Alert Edward Tufte!

How strange: The Economist is running this graph, of people’s acceptance of evolutionary theory by country.


Look familiar? It should. It seems to be some of the same data used in this well known figure (not from New Scientist, by the way, but Science):

Miller JD, Scott EC, Okamoto S (2006) Public acceptance of evolution. Science 313:765-766.


So, The Economist has taken a chart, stripped out half the data, put it into new colors that make my eyes hurt, and put it on a background with chimpanzees having a snack — said chimpanzees occupying almost half the space allotted.

Shock horror! I am offended! The monkey is unhappy! My sensibilities, in particular, recoil. Someone send the illustrators at The Economist some copies of Tufte’s books. I think I’ll stick with Miller et al.’s version.


  1. says

    C’mon, PZ, you know that Japan just had to go. It was distracting people from more significant countries (like Luxembourg). And nobody cares about Portugal, a country with badly mispronounced Spanish.

  2. SquidBrandon says

    At least it wasn’t in made in powerpoint. Tufte might have spontaneously combusted.

  3. Billy says

    The Czech Republic is the most atheistic country in Europe – I wonder why it’s so middle-of-the-pack in accepting evolution? Estonia, too.

  4. Holbach says

    It bugs me that Japan did not make the list. Sure, Shintoism and Buddahism are prevalent in Japan, but so is basic reality when it comes to rejection of nonsense.
    Zeno, your observations are on the mark.

  5. 'Tis Himself says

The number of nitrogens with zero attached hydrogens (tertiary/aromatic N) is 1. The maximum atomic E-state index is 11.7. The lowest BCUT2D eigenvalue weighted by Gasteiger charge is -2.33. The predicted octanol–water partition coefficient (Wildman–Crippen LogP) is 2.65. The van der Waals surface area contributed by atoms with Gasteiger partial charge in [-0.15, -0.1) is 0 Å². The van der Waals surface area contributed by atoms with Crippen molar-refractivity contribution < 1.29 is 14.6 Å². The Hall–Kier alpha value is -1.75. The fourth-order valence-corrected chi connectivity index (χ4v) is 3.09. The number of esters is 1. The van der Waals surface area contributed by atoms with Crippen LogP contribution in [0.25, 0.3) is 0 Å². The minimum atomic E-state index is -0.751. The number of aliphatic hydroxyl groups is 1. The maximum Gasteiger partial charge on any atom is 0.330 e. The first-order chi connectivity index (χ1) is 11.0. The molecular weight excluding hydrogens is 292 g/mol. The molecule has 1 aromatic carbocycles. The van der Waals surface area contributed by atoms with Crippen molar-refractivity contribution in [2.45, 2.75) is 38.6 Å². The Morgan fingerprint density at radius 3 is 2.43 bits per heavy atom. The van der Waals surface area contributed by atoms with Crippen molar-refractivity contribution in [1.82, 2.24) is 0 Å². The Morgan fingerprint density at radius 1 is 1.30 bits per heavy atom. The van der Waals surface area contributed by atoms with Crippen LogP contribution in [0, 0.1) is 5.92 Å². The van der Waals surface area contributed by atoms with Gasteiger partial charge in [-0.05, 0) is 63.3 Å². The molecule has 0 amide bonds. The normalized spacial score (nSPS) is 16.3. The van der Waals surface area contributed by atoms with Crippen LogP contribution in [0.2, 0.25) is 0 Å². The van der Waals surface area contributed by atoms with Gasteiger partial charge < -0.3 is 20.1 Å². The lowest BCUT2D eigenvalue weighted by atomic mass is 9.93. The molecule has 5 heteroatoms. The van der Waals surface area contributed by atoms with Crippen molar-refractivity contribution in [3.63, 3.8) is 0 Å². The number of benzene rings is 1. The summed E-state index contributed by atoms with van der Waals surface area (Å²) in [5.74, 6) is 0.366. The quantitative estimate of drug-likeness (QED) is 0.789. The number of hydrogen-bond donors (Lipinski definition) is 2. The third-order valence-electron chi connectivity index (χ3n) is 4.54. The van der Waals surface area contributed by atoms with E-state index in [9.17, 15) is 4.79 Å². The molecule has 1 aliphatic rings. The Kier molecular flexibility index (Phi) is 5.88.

The Economist does have “selected countries” as a footnote to their chart.

    Besides, there are people like me who don’t read Science. Too sciency. We’d rather get our data diluted. Economics is homeopathic science, or somthing like that.

    Generally I like The Economist. Their biases aren’t too annoying (unlike certain Wall Street Journal editors and columnists I might mention) and their fact checking is pretty good.

  6. LisaJ says

    That is a ridiculous rip-off. What upsets me most about this though, is that Canada is once again completely left out. It’s as if we don’t even exist. What the hell? Why don’t we matter to the rest of the world? All they had to do was add Canada, and maybe I could have over-looked the copied data and incorrect referencing… no way now, I’m pissed.

  7. says


    Ha! See what happens when a country is run by a bunch of pinko commy liberal atheist children of Satan! Heheheh… I kid of course.

  8. Funnyguts says

    @Verster and Pyrrhonic

    Yes, and the conservative heads of state that were mucking everything up left to be replaced by a far left government lead by an open lesbian. Progress!

  9. Andyo says